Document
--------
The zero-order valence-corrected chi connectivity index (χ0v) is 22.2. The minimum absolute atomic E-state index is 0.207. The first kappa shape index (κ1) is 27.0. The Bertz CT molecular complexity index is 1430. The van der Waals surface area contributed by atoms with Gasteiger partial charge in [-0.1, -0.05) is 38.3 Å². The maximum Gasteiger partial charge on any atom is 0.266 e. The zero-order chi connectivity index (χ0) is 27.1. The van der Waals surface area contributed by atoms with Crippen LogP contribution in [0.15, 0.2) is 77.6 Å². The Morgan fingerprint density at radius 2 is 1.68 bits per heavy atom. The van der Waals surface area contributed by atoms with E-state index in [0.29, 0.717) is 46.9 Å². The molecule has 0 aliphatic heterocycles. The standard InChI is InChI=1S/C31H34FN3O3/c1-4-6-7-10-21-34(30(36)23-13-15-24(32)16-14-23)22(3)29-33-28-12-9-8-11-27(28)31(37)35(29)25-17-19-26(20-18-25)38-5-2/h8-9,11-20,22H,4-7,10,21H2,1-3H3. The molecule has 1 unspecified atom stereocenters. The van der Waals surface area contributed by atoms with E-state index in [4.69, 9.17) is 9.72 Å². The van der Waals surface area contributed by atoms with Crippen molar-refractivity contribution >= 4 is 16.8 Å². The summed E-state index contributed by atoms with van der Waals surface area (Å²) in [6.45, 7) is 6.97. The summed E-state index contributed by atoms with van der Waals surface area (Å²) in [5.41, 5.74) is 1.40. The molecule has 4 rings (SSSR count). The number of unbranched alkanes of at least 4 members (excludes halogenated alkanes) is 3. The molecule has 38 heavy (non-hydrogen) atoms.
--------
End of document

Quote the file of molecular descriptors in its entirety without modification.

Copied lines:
The zero-order valence-corrected chi connectivity index (χ0v) is 22.2. The minimum absolute atomic E-state index is 0.207. The first kappa shape index (κ1) is 27.0. The Bertz CT molecular complexity index is 1430. The van der Waals surface area contributed by atoms with Gasteiger partial charge in [-0.1, -0.05) is 38.3 Å². The maximum Gasteiger partial charge on any atom is 0.266 e. The zero-order chi connectivity index (χ0) is 27.1. The van der Waals surface area contributed by atoms with Crippen LogP contribution in [0.15, 0.2) is 77.6 Å². The Morgan fingerprint density at radius 2 is 1.68 bits per heavy atom. The van der Waals surface area contributed by atoms with E-state index in [0.29, 0.717) is 46.9 Å². The molecule has 0 aliphatic heterocycles. The standard InChI is InChI=1S/C31H34FN3O3/c1-4-6-7-10-21-34(30(36)23-13-15-24(32)16-14-23)22(3)29-33-28-12-9-8-11-27(28)31(37)35(29)25-17-19-26(20-18-25)38-5-2/h8-9,11-20,22H,4-7,10,21H2,1-3H3. The molecule has 1 unspecified atom stereocenters. The van der Waals surface area contributed by atoms with E-state index in [4.69, 9.17) is 9.72 Å². The van der Waals surface area contributed by atoms with Crippen molar-refractivity contribution >= 4 is 16.8 Å². The summed E-state index contributed by atoms with van der Waals surface area (Å²) in [6.45, 7) is 6.97. The summed E-state index contributed by atoms with van der Waals surface area (Å²) in [5.41, 5.74) is 1.40. The molecule has 4 rings (SSSR count). The number of unbranched alkanes of at least 4 members (excludes halogenated alkanes) is 3. The molecule has 38 heavy (non-hydrogen) atoms.